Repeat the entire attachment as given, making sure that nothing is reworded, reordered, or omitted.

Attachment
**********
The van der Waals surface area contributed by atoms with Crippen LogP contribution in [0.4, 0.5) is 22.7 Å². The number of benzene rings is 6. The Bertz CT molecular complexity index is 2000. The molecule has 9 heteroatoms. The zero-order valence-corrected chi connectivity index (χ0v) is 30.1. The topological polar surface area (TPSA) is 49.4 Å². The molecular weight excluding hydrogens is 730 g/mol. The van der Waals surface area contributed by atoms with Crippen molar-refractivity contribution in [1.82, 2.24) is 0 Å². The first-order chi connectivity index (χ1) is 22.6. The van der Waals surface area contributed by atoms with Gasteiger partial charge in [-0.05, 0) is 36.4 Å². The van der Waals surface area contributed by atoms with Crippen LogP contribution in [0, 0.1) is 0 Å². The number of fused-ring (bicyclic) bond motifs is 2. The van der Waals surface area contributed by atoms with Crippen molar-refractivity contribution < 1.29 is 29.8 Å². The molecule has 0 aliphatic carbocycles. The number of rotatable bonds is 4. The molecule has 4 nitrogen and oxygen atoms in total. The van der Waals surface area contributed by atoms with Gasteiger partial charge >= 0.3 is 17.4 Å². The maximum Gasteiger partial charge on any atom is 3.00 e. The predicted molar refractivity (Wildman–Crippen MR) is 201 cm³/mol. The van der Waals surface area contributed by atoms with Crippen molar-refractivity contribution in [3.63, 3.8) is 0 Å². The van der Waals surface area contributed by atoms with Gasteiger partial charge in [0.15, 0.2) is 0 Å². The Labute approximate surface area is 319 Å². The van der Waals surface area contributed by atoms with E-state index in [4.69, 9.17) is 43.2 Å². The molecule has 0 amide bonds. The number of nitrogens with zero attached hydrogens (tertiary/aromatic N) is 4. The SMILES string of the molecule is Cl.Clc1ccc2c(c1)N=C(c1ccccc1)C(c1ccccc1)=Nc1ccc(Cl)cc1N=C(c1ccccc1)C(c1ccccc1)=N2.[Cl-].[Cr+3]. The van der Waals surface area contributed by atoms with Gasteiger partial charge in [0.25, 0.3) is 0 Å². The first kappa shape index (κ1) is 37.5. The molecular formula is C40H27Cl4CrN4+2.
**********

The van der Waals surface area contributed by atoms with Crippen LogP contribution in [0.4, 0.5) is 22.7 Å². The number of benzene rings is 6. The Bertz CT molecular complexity index is 2000. The molecule has 9 heteroatoms. The zero-order valence-corrected chi connectivity index (χ0v) is 30.1. The topological polar surface area (TPSA) is 49.4 Å². The molecular weight excluding hydrogens is 730 g/mol. The van der Waals surface area contributed by atoms with Crippen molar-refractivity contribution in [1.82, 2.24) is 0 Å². The first-order chi connectivity index (χ1) is 22.6. The van der Waals surface area contributed by atoms with Gasteiger partial charge in [-0.05, 0) is 36.4 Å². The van der Waals surface area contributed by atoms with Crippen LogP contribution in [0, 0.1) is 0 Å². The number of fused-ring (bicyclic) bond motifs is 2. The van der Waals surface area contributed by atoms with Crippen molar-refractivity contribution < 1.29 is 29.8 Å². The molecule has 0 aliphatic carbocycles. The number of rotatable bonds is 4. The molecule has 4 nitrogen and oxygen atoms in total. The van der Waals surface area contributed by atoms with Gasteiger partial charge >= 0.3 is 17.4 Å². The maximum Gasteiger partial charge on any atom is 3.00 e. The predicted molar refractivity (Wildman–Crippen MR) is 201 cm³/mol. The van der Waals surface area contributed by atoms with Crippen molar-refractivity contribution in [3.63, 3.8) is 0 Å². The van der Waals surface area contributed by atoms with Gasteiger partial charge in [0.15, 0.2) is 0 Å². The Labute approximate surface area is 319 Å². The van der Waals surface area contributed by atoms with E-state index in [4.69, 9.17) is 43.2 Å². The molecule has 0 amide bonds. The number of nitrogens with zero attached hydrogens (tertiary/aromatic N) is 4. The SMILES string of the molecule is Cl.Clc1ccc2c(c1)N=C(c1ccccc1)C(c1ccccc1)=Nc1ccc(Cl)cc1N=C(c1ccccc1)C(c1ccccc1)=N2.[Cl-].[Cr+3]. The van der Waals surface area contributed by atoms with Gasteiger partial charge in [0.25, 0.3) is 0 Å². The first kappa shape index (κ1) is 37.5. The molecular formula is C40H27Cl4CrN4+2.